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On the Threshold

Brian Hayes

Last night I called technical support for the universe to report a bug. They kept me on hold for eternity, but finally I lodged my complaint: Some things in this world take entirely too long to compute—exponentially so, in the worst cases. "That's not a bug, that's a feature," was the inevitable reply. "It keeps the universe from running down too fast. Besides, NP-complete calculations are an unsupported option, which void your warranty. And where is it written that anything at all is guaranteed to be efficiently computable? Count yourself lucky that 1+1 is a polynomial-time calculation."

Perhaps cosmic tech support is right: Quick and easy answers to computational questions are not something we are entitled to expect in this world. Still, it's puzzling that some calculations are so much harder than others. The classic example is multiplication versus factoring. If you are given two prime numbers, it's easy to multiply them, yielding a bigger number as the product. But trying to undo this process—to take the product and recover the two unknown factors—seems to be much more difficult. We have fast algorithms for multiplying but not for factoring. Why is that?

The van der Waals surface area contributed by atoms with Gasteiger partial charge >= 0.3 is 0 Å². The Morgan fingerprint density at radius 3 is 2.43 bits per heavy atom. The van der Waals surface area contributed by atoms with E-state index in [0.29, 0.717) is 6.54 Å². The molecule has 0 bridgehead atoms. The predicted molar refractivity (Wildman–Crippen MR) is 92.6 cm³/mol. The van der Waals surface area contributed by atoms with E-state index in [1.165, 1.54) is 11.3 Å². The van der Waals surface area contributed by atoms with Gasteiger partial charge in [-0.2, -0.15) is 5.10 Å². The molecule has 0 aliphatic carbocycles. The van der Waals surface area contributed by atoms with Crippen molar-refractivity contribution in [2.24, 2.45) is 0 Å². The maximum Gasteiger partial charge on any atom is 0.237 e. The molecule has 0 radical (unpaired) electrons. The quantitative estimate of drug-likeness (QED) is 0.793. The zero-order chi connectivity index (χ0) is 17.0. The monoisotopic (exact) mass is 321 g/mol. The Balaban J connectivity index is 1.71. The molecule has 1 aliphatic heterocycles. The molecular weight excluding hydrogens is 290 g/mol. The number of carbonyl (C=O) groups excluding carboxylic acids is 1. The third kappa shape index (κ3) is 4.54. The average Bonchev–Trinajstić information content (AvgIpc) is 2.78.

Although such questions stump the help desk, there has been some progress lately in understanding the sources of difficulty in at least one family of computational tasks, those known as constraint-satisfaction problems. The new line of inquiry doesn't quite explain why some of these problems are hard and others are easy, but it traces the boundary between the two classes in considerable detail. Furthermore, a better map of the problem-solving landscape has led to a novel algorithm that pushes back a little further the frontier of intractability. The algorithm, called survey propagation, could well have important practical applications.

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